The top U.S. general in Iraq said Tuesday that he disagrees with a colonel's memo urging an early troop withdrawal although the security situation is better than expected since American forces turned over security in urban centers to the Iraqis more than a month ago.

Gen. Ray Odierno, the first senior American official to comment on the memo, told The Associated Press American troops need to stay the course in Iraq.

The Iraqi security forces face corruption and other problems but "overall it's gone very, very well," he said. But, he added, the Americans are still needed to protect security gains.

"Our goal here given us by the president is a secure, stable sovereign self-reliant Iraq. We're not there yet," he said in an interview at a U.S. base after meeting with Iraqi officials in the Anbar provincial capital of Ramadi.

Col. Timothy R. Reese, a U.S. Army adviser to the Iraqi military in Baghdad, wrote in his memo that the years-long American effort to train, equip and advise Iraqi security forces has reached a point of rapidly diminishing returns and the U.S. should go home next year, 16 months ahead of schedule.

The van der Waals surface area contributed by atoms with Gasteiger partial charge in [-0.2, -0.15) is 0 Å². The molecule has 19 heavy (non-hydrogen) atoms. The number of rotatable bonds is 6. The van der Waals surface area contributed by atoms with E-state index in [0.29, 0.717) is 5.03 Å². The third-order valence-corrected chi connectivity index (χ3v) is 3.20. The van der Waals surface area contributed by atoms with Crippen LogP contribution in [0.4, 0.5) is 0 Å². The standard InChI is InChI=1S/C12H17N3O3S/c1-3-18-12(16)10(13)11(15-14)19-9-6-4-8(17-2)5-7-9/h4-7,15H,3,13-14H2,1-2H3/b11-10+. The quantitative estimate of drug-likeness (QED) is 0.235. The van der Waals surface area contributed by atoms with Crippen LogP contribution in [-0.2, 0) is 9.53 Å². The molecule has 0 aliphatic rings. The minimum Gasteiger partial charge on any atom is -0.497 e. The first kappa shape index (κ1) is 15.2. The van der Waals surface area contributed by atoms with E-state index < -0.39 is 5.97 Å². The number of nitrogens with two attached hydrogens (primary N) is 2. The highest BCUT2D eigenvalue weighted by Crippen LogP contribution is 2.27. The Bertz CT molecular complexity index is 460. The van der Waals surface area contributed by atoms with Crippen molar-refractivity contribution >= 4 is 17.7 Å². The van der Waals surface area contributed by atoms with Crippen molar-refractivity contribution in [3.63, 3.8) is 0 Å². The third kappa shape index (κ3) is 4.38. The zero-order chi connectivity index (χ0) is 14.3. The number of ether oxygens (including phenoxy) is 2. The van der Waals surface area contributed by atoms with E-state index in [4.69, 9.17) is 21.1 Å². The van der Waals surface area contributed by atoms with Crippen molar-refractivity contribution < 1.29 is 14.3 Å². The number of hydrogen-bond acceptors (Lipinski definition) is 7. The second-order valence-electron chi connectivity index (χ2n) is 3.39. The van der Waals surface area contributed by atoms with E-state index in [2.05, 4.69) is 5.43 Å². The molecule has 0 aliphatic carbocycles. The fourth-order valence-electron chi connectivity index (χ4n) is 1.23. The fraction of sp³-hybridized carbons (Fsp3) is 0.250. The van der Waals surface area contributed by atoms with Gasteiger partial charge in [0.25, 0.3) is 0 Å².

Reese also wrote that Iraqi forces already are good enough to defend the government against the weakened terrorist and insurgent forces that remain active.

Odierno warned the security gains are fragile, saying the No. 1 threat was Kurdish-Arab tensions that could stoke violence in northern Iraq.

The Americans have pinned their hopes on national parliamentary elections scheduled for January to give the national reconciliation process a jumpstart by empowering disaffected groups.

Odierno said that would be the next benchmark.

"What we have to be able to do is to make sure that we reduce tensions so that they can solve this politically," he said. "It's important that we're here to make sure that we have legitimate credible parliamentary elections."

Reese argued for ending the U.S. military mission in Iraq in August 2010. That is the date when Obama has said all combat troops will have withdrawn, leaving behind a residual force of 35,000-50,000 troops to train and advise the Iraqi security forces until a final pullout by the end of 2011.

There are now 130,000 U.S. forces in Iraq.

"We want to continue to build the institutional capacity of Iraq to move it towards a stable country and we want to make them a long-term partner that would help us to, in my mind, help overall with the security situation in the Middle East. That's what our goals are," Odierno said.